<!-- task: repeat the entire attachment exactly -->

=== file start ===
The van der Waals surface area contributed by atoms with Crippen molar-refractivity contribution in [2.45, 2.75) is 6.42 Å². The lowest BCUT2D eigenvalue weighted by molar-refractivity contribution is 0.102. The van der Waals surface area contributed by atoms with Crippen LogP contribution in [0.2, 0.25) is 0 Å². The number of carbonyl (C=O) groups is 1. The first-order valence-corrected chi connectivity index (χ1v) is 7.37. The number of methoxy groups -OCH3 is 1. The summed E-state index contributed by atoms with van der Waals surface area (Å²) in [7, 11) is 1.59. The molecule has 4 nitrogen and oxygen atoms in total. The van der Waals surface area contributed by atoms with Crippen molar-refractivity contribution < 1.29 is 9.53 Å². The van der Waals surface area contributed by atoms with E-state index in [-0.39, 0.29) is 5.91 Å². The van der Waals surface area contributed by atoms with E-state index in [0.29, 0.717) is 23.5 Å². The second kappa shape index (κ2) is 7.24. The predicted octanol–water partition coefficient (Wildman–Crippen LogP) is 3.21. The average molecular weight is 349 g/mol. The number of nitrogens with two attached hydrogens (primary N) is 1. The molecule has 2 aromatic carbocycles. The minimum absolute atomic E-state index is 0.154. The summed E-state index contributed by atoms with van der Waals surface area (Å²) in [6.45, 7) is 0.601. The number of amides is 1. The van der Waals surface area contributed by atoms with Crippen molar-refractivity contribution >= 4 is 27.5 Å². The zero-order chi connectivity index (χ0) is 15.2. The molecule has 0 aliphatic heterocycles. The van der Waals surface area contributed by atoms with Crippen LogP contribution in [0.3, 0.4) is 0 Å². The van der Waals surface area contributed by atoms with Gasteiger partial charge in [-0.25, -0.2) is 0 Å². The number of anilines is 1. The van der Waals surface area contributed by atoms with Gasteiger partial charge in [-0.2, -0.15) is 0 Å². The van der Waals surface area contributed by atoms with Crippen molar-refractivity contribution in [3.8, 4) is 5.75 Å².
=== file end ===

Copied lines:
The van der Waals surface area contributed by atoms with Crippen molar-refractivity contribution in [2.45, 2.75) is 6.42 Å². The lowest BCUT2D eigenvalue weighted by molar-refractivity contribution is 0.102. The van der Waals surface area contributed by atoms with Crippen LogP contribution in [0.2, 0.25) is 0 Å². The number of carbonyl (C=O) groups is 1. The first-order valence-corrected chi connectivity index (χ1v) is 7.37. The number of methoxy groups -OCH3 is 1. The summed E-state index contributed by atoms with van der Waals surface area (Å²) in [7, 11) is 1.59. The molecule has 4 nitrogen and oxygen atoms in total. The van der Waals surface area contributed by atoms with Crippen molar-refractivity contribution < 1.29 is 9.53 Å². The van der Waals surface area contributed by atoms with E-state index in [-0.39, 0.29) is 5.91 Å². The van der Waals surface area contributed by atoms with E-state index in [0.29, 0.717) is 23.5 Å². The second kappa shape index (κ2) is 7.24. The predicted octanol–water partition coefficient (Wildman–Crippen LogP) is 3.21. The average molecular weight is 349 g/mol. The number of nitrogens with two attached hydrogens (primary N) is 1. The molecule has 2 aromatic carbocycles. The minimum absolute atomic E-state index is 0.154. The summed E-state index contributed by atoms with van der Waals surface area (Å²) in [6.45, 7) is 0.601. The number of amides is 1. The van der Waals surface area contributed by atoms with Crippen molar-refractivity contribution >= 4 is 27.5 Å². The zero-order chi connectivity index (χ0) is 15.2. The molecule has 0 aliphatic heterocycles. The van der Waals surface area contributed by atoms with Crippen LogP contribution in [0.3, 0.4) is 0 Å². The van der Waals surface area contributed by atoms with Gasteiger partial charge in [-0.25, -0.2) is 0 Å². The number of anilines is 1. The van der Waals surface area contributed by atoms with Gasteiger partial charge in [-0.2, -0.15) is 0 Å². The van der Waals surface area contributed by atoms with Crippen molar-refractivity contribution in [3.8, 4) is 5.75 Å².